Bricks in My Pillow

Bricks in My Pillow

by Robert Nighthawk
     
 

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Robert Nighthawk (aka Robert Lee McCoy) remains one of the most overlooked and underrated of the Delta blues singers and bottleneck slide guitarists. And while he deeply influenced Muddy Waters and Elmore James, Nighthawk never achieved their acclaim. He combines the urbanity of

Overview

Robert Nighthawk (aka Robert Lee McCoy) remains one of the most overlooked and underrated of the Delta blues singers and bottleneck slide guitarists. And while he deeply influenced Muddy Waters and Elmore James, Nighthawk never achieved their acclaim. He combines the urbanity of Lonnie Johnson and Tampa Red, his main influence, with the rawer qualities and deep blues of musicians like Robert Johnson on the harrowing "Crying Won't Help You." One of the first to amplify his guitar, while recording his hit and signature tune "Sweet Black Angel" in 1949 -- the song that B. B. King transformed into an even bigger hit as "Sweet Little Angel" in 1956 -- Nighthawk's recording career was sporadic. BRICKS IN MY PILLOW is his United sessions, including three alternate takes, recorded in 1951-52 after his brief stint with Chess. In his distinctive brawny croon over fluid, looping slide guitar, Nighthawk delivers lyrical songs that are as ominous and pensive as they are emotionally bitter and resigned. The paucity of studio recordings by Nighthawk makes this collection of eerie slow blues like "The Moon is Rising," Tommy Johnson-inspired songs like "Maggie Campbell," and jump tunes like "Take It Easy Baby" a crucial but rare part of any blues collection.

Editorial Reviews

All Music Guide - Bruce Eder
This 14-song collection, consisting of tracks recorded on July 12, 1951, and October 25, 1952, completely transforms the landscape where Robert Nighthawk's music is concerned. Up to now, apart from seeking out his prewar, unamplified work as Robert Lee McCoy (or McCullum) on Bluebird or grabbing a few tracks from some Chess reissues, there hasn't been a lot of Robert Nighthawk in one place. Now there are 14 hard-rocking tracks, cut for United Records in Chicago and showing Nighthawk in his prime and loving it, playing a mean slide underneath some boldly provocative singing that could have given Muddy Waters a run for his money. The style is there, and the voice and the guitar are there, so why didn't Nighthawk hit it big? Based on this collection, his style with an electric guitar just wasn't as distinctive as Waters' playing; additionally, he just didn't have Waters' (or Chess songwriter Willie Dixon's) way with a catch phrase -- there are some OK songs here ("Kansas City," "You Missed a Good Man," "Bricks in My Pillow"), but nothing as catchy or instantly memorable as "I Can't Be Satisfied," "Hoochie Coochie Man," or "Got My Mojo Working." A pair of instrumentals, "Nighthawk Boogie" and "U/S Boogie," both driven by Nighthawk's guitar and a romping piano, pretty much make this collection worthwhile and show the man in his peak form. Included on this collection are a pair of previously unissued tracks, an alternate take of "Seventy-Four," and a loud, crunchy, but, alas, unfinished version of "The Moon Is Rising." The sound is surprisingly clean and rich, especially given the 1951-1952 origins of the tapes.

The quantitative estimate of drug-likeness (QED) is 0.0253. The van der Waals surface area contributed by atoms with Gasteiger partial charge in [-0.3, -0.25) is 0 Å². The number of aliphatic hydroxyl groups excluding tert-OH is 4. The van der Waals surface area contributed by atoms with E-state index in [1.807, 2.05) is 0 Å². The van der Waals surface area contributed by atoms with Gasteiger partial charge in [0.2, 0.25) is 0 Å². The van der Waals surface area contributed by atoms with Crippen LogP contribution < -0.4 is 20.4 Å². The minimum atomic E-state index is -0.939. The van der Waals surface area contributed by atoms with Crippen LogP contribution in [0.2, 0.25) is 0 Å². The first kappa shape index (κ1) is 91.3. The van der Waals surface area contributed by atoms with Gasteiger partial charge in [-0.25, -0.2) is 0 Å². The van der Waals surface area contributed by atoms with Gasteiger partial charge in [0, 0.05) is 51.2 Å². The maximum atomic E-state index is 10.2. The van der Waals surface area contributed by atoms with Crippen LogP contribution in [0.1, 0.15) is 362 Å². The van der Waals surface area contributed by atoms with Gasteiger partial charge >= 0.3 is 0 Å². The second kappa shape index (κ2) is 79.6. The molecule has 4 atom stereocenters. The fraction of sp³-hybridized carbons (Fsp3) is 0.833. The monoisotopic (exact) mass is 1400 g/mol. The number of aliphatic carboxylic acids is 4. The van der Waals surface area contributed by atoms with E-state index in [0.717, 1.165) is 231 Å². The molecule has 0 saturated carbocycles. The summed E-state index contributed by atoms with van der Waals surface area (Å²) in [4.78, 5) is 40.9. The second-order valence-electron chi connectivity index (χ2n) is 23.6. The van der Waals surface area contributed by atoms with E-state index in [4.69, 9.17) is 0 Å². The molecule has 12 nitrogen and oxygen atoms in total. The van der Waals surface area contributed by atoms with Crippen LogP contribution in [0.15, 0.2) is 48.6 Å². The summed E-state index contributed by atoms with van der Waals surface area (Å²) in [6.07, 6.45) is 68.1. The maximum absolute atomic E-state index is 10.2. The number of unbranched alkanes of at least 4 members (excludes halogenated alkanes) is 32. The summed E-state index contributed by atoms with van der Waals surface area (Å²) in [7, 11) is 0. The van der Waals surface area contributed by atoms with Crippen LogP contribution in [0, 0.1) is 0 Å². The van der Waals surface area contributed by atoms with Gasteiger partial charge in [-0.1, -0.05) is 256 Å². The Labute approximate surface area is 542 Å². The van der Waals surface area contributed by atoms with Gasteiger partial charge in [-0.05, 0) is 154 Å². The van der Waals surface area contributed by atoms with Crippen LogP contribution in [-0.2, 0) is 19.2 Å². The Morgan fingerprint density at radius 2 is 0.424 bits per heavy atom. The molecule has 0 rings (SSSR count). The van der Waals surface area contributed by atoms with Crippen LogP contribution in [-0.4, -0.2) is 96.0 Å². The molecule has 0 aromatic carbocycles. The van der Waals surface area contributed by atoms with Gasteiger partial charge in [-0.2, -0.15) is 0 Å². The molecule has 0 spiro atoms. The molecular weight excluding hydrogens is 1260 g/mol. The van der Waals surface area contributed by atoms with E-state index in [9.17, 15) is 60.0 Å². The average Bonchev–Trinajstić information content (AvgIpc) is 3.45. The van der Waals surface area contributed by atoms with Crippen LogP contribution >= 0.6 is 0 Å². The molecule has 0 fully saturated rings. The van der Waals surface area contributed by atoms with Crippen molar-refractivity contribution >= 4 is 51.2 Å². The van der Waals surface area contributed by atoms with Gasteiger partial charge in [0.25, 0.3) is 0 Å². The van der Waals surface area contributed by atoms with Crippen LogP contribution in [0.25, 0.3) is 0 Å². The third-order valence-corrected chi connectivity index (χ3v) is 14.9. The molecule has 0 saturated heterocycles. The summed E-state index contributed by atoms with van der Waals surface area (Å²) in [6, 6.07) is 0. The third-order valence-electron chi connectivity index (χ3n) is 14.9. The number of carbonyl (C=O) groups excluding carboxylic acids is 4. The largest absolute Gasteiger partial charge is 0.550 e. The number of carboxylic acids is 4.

Product Details

Release Date:
09/22/1998
Label:
Delmark
UPC:
0038153071127
catalogNumber:
711
Rank:
69133

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